Using Evidence in the Classroom: What Works and Why?

About this resource

This summary presents the findings and conclusions from a rapid evidence review written and published by the National Foundation for Educational Research (NFER). Our review synthesises what is currently known about effective approaches to school and teacher engagement with evidence and highlights ‘weak spots’ or areas for attention if this ambition is to be realised.

This review is published at a time when many organisations (including government), academics and teachers are seeking to develop strategies that will enable the teaching profession to make best use of existing evidence about what works in improving educational outcomes and the reasons for this. This is partly in response to increasing levels of school autonomy, which create both increased responsibility and accountability for headteachers and governors, alongside the potential for increased opportunity to shape practice.

The debate about the need for an evidence-informed teaching profession is not new. David Hargreaves’ seminal lecture to the Teacher Training Agency (Hargreaves, 1996) is regarded by many as the speech that sowed the seeds for the ‘evidence into education’ movement (in contemporary parlance, this is often referred to as the knowledge mobilisation (KMb) movement). More recently, the debate has been reinvigorated following the impact of Ben Goldacre’s paper: Building Evidence into Education (Goldacre, 2013). Goldacre argues that the education profession is still far from evidence based, despite the range of programmes developed during the 1990s and 2000s designed to mobilise knowledge within the profession.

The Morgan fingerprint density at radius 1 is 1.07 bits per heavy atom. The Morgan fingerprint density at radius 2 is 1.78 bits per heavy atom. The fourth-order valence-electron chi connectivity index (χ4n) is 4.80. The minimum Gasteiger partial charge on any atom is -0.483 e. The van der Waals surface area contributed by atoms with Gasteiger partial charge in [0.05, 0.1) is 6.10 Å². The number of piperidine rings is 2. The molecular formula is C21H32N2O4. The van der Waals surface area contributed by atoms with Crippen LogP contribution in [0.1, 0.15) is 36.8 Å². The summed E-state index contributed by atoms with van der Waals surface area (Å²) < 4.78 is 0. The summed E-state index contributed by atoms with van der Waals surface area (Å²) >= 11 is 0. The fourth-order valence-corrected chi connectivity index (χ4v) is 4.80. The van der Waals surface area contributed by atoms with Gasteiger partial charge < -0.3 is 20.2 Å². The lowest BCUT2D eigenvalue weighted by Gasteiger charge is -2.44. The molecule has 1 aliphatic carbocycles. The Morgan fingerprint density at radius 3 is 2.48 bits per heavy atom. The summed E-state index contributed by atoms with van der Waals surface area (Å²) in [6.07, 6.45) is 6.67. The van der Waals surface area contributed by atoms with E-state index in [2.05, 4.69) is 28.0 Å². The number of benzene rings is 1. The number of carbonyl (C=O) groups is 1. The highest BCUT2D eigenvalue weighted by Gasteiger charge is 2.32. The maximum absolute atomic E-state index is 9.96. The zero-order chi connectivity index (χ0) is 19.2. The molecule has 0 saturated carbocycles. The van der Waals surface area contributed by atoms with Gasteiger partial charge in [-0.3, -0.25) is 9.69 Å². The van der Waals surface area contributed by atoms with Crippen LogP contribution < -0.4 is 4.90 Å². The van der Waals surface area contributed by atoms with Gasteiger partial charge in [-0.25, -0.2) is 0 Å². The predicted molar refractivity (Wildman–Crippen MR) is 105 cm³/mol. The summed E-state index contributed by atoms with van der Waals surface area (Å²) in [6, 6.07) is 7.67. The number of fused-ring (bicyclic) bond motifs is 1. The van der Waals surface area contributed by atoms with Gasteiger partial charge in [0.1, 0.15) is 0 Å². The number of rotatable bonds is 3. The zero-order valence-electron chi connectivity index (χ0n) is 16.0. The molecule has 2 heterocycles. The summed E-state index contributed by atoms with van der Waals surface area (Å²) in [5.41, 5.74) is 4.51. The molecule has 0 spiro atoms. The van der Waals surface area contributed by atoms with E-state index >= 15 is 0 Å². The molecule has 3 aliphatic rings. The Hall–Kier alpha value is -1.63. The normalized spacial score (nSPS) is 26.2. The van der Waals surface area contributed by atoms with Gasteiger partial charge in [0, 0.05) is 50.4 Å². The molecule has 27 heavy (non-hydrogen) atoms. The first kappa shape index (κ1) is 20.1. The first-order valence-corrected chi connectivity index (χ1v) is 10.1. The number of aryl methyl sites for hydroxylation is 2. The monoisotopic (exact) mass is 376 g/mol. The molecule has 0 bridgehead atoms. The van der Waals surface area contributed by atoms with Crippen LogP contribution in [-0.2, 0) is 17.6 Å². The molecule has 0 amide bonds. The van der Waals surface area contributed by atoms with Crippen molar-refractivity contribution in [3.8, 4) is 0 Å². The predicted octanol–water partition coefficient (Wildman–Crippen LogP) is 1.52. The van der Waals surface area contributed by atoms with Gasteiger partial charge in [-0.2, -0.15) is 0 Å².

Refer to price metformin Section 8..